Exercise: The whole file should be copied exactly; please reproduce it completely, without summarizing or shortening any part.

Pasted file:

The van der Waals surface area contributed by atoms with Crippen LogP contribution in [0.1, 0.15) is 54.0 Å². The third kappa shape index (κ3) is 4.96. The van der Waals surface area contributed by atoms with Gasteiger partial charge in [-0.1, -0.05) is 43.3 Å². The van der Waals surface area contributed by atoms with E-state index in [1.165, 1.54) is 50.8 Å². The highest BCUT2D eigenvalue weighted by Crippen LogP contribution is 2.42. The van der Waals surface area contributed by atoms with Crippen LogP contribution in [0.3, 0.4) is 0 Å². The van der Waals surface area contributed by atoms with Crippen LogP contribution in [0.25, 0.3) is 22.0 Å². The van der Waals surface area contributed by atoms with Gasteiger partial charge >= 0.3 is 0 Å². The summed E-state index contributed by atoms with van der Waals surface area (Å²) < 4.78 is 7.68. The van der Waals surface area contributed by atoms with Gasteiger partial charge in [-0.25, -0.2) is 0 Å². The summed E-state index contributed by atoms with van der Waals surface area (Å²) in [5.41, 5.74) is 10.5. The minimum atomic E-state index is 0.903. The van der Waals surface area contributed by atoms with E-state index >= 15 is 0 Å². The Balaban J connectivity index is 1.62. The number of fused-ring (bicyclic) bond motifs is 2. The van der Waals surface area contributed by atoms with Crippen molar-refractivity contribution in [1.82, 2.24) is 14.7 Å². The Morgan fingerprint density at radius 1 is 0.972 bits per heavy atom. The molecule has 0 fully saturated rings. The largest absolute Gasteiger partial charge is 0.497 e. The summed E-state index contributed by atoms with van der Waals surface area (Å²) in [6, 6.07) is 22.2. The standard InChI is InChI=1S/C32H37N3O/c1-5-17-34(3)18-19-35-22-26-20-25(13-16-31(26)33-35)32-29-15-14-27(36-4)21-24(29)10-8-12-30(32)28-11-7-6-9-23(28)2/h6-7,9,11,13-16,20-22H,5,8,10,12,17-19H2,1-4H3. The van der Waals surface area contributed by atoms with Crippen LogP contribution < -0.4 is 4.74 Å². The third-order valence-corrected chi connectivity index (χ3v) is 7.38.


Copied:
The van der Waals surface area contributed by atoms with Crippen LogP contribution in [0.1, 0.15) is 54.0 Å². The third kappa shape index (κ3) is 4.96. The van der Waals surface area contributed by atoms with Gasteiger partial charge in [-0.1, -0.05) is 43.3 Å². The van der Waals surface area contributed by atoms with E-state index in [1.165, 1.54) is 50.8 Å². The highest BCUT2D eigenvalue weighted by Crippen LogP contribution is 2.42. The van der Waals surface area contributed by atoms with Crippen LogP contribution in [0.3, 0.4) is 0 Å². The van der Waals surface area contributed by atoms with Crippen LogP contribution in [0.25, 0.3) is 22.0 Å². The van der Waals surface area contributed by atoms with Gasteiger partial charge >= 0.3 is 0 Å². The summed E-state index contributed by atoms with van der Waals surface area (Å²) < 4.78 is 7.68. The van der Waals surface area contributed by atoms with Gasteiger partial charge in [-0.25, -0.2) is 0 Å². The summed E-state index contributed by atoms with van der Waals surface area (Å²) in [5.41, 5.74) is 10.5. The minimum atomic E-state index is 0.903. The van der Waals surface area contributed by atoms with E-state index >= 15 is 0 Å². The Balaban J connectivity index is 1.62. The number of fused-ring (bicyclic) bond motifs is 2. The van der Waals surface area contributed by atoms with Crippen molar-refractivity contribution in [1.82, 2.24) is 14.7 Å². The Morgan fingerprint density at radius 1 is 0.972 bits per heavy atom. The molecule has 0 fully saturated rings. The largest absolute Gasteiger partial charge is 0.497 e. The summed E-state index contributed by atoms with van der Waals surface area (Å²) in [6, 6.07) is 22.2. The standard InChI is InChI=1S/C32H37N3O/c1-5-17-34(3)18-19-35-22-26-20-25(13-16-31(26)33-35)32-29-15-14-27(36-4)21-24(29)10-8-12-30(32)28-11-7-6-9-23(28)2/h6-7,9,11,13-16,20-22H,5,8,10,12,17-19H2,1-4H3. The van der Waals surface area contributed by atoms with Crippen LogP contribution < -0.4 is 4.74 Å². The third-order valence-corrected chi connectivity index (χ3v) is 7.38.